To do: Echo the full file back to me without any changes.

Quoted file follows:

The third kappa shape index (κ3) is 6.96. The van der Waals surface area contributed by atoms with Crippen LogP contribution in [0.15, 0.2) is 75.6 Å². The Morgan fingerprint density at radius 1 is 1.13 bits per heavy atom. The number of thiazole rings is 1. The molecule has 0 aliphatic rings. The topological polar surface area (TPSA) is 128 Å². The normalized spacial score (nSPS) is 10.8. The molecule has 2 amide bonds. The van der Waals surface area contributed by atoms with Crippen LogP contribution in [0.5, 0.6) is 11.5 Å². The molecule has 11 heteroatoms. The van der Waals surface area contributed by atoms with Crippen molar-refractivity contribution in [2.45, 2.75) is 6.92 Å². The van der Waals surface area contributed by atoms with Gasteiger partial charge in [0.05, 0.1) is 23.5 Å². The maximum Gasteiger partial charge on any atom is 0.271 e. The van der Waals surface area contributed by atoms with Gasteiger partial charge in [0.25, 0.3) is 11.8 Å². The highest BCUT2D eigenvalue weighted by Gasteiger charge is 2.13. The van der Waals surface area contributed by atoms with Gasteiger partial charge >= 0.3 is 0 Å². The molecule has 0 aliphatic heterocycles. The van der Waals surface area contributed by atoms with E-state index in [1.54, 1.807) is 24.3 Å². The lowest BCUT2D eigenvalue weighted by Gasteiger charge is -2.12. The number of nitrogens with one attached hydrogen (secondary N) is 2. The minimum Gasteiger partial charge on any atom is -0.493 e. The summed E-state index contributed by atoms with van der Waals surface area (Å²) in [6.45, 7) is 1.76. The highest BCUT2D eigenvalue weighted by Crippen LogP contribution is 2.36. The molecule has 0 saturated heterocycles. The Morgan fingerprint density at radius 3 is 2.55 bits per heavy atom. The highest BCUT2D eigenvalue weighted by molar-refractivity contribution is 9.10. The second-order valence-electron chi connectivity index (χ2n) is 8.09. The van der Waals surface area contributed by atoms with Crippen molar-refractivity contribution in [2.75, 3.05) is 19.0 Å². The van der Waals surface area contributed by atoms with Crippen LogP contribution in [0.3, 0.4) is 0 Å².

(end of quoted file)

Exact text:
The third kappa shape index (κ3) is 6.96. The van der Waals surface area contributed by atoms with Crippen LogP contribution in [0.15, 0.2) is 75.6 Å². The Morgan fingerprint density at radius 1 is 1.13 bits per heavy atom. The number of thiazole rings is 1. The molecule has 0 aliphatic rings. The topological polar surface area (TPSA) is 128 Å². The normalized spacial score (nSPS) is 10.8. The molecule has 2 amide bonds. The van der Waals surface area contributed by atoms with Crippen LogP contribution in [0.5, 0.6) is 11.5 Å². The molecule has 11 heteroatoms. The van der Waals surface area contributed by atoms with Crippen molar-refractivity contribution in [2.45, 2.75) is 6.92 Å². The van der Waals surface area contributed by atoms with Gasteiger partial charge in [0.05, 0.1) is 23.5 Å². The maximum Gasteiger partial charge on any atom is 0.271 e. The van der Waals surface area contributed by atoms with Gasteiger partial charge in [0.25, 0.3) is 11.8 Å². The highest BCUT2D eigenvalue weighted by Gasteiger charge is 2.13. The van der Waals surface area contributed by atoms with Gasteiger partial charge >= 0.3 is 0 Å². The molecule has 0 aliphatic heterocycles. The van der Waals surface area contributed by atoms with E-state index in [1.54, 1.807) is 24.3 Å². The lowest BCUT2D eigenvalue weighted by Gasteiger charge is -2.12. The number of nitrogens with one attached hydrogen (secondary N) is 2. The minimum Gasteiger partial charge on any atom is -0.493 e. The summed E-state index contributed by atoms with van der Waals surface area (Å²) in [6.45, 7) is 1.76. The highest BCUT2D eigenvalue weighted by Crippen LogP contribution is 2.36. The molecule has 0 saturated heterocycles. The Morgan fingerprint density at radius 3 is 2.55 bits per heavy atom. The highest BCUT2D eigenvalue weighted by molar-refractivity contribution is 9.10. The second-order valence-electron chi connectivity index (χ2n) is 8.09. The van der Waals surface area contributed by atoms with Crippen molar-refractivity contribution in [2.75, 3.05) is 19.0 Å². The van der Waals surface area contributed by atoms with Crippen LogP contribution in [0.3, 0.4) is 0 Å².